It doesn't often happen that we get to report success stories, but this week Ayman Quader "made it". Ayman, a 23-year-old student from the Gaza Strip, overcame numerous obstacles to reach his goal. After working tirelessly and contacting anyone who would listen to his story, he received his longed-for transit permit from Israel in order to exit the Gaza Strip and travel to University of Jaume in Spain, to pursue a graduate degree in Peace, Conflict & Development Studies (how appropriate!).
On November 3, 2009, Ayman received his acceptance letter from the university, and from that moment he began his journey on an obstacle course to receive the necessary transit permit from Israel to leave Gaza. First up, the Palestinian Civil Affairs Committee refused to forward his application to the Israeli District Coordination Office (DCO), noting that the DCO does not accept applications from students, but Ayman did not give up. His next step was to contact Gisha who appealed to the Spanish Embassy. This was necessary because Israel makes a transit permit conditional on an official request from the student’s destination country and requires its diplomats to escort the student from the Erez border crossing between Israel and Gaza to the Allenby Bridge border crossing between Israel and Jordan – an awkward arrangement that overburdens diplomats and restricts students.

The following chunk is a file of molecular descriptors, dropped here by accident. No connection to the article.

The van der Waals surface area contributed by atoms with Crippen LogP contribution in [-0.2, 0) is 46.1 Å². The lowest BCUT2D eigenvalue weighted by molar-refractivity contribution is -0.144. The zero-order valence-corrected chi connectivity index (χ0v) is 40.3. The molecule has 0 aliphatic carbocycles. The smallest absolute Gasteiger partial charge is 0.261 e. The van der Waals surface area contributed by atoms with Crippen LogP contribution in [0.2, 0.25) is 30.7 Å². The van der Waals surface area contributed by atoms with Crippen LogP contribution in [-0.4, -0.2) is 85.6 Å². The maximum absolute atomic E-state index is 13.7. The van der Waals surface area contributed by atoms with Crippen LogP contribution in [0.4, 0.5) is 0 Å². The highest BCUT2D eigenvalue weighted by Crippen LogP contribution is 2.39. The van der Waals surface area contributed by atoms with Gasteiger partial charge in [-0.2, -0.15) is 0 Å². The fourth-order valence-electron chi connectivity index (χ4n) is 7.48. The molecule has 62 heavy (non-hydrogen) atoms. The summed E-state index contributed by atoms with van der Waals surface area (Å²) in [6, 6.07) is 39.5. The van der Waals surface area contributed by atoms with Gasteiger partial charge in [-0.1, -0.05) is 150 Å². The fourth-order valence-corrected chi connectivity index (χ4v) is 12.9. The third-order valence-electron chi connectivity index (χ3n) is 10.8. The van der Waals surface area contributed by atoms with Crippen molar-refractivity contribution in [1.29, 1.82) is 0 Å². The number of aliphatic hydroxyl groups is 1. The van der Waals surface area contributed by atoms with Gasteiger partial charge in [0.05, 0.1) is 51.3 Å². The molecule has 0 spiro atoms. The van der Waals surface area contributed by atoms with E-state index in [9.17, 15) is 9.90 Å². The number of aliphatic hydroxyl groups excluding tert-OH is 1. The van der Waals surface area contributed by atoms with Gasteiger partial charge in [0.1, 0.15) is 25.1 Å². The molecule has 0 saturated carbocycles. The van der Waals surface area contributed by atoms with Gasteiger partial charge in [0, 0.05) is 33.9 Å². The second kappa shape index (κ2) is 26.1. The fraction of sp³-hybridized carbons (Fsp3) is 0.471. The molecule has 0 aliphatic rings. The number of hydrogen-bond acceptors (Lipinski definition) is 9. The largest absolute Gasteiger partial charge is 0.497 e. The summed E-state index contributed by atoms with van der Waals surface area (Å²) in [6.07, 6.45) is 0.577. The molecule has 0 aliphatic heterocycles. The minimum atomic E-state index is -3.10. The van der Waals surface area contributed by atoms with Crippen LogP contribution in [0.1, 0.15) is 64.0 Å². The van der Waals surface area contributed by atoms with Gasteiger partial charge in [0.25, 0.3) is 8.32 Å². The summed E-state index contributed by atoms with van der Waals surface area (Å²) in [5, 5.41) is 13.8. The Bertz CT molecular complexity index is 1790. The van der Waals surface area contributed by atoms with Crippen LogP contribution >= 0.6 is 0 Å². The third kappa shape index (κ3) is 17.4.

Ayman, who knew the fate of most others who had submitted similar applications, simultaneously launched a media “campaign", which started on his blog, continued on the Facebook group he created, and reached a peak with his starring role in countless articles in the local and Spanish press. His efforts ultimately bore fruit, and Ayman, who has meanwhile become a media star in Spain, received his transit permit from Israel to travel to Spain. Ayman's story has a happy ending, but there are still close to 600 young people waiting in Gaza for exit permits to travel abroad to study. Ayman, finish your degree in conflict resolution and come back quickly! Your talents are sorely needed.